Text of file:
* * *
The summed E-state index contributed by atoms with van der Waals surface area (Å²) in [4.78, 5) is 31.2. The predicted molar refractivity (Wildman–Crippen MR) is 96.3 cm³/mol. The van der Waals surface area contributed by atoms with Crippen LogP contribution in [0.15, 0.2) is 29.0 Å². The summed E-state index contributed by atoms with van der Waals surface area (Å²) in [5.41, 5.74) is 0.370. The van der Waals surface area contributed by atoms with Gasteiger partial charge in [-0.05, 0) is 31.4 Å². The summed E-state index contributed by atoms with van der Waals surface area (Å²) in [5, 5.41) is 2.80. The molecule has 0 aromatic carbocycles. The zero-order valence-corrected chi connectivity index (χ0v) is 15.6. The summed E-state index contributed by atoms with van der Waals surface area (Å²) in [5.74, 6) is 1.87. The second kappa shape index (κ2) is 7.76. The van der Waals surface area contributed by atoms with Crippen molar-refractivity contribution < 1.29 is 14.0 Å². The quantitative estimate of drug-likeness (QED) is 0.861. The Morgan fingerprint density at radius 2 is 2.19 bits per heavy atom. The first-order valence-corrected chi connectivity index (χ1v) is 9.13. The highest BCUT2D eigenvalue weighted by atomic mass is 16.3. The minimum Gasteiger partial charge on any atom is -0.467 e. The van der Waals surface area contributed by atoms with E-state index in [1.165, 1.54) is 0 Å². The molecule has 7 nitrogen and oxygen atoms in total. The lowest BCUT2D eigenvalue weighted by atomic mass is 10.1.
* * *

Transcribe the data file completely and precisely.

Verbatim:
The summed E-state index contributed by atoms with van der Waals surface area (Å²) in [4.78, 5) is 31.2. The predicted molar refractivity (Wildman–Crippen MR) is 96.3 cm³/mol. The van der Waals surface area contributed by atoms with Crippen LogP contribution in [0.15, 0.2) is 29.0 Å². The summed E-state index contributed by atoms with van der Waals surface area (Å²) in [5.41, 5.74) is 0.370. The van der Waals surface area contributed by atoms with Gasteiger partial charge in [-0.05, 0) is 31.4 Å². The summed E-state index contributed by atoms with van der Waals surface area (Å²) in [5, 5.41) is 2.80. The molecule has 0 aromatic carbocycles. The zero-order valence-corrected chi connectivity index (χ0v) is 15.6. The summed E-state index contributed by atoms with van der Waals surface area (Å²) in [5.74, 6) is 1.87. The second kappa shape index (κ2) is 7.76. The van der Waals surface area contributed by atoms with Crippen molar-refractivity contribution < 1.29 is 14.0 Å². The quantitative estimate of drug-likeness (QED) is 0.861. The Morgan fingerprint density at radius 2 is 2.19 bits per heavy atom. The first-order valence-corrected chi connectivity index (χ1v) is 9.13. The highest BCUT2D eigenvalue weighted by atomic mass is 16.3. The minimum Gasteiger partial charge on any atom is -0.467 e. The van der Waals surface area contributed by atoms with E-state index in [1.165, 1.54) is 0 Å². The molecule has 7 nitrogen and oxygen atoms in total. The lowest BCUT2D eigenvalue weighted by atomic mass is 10.1.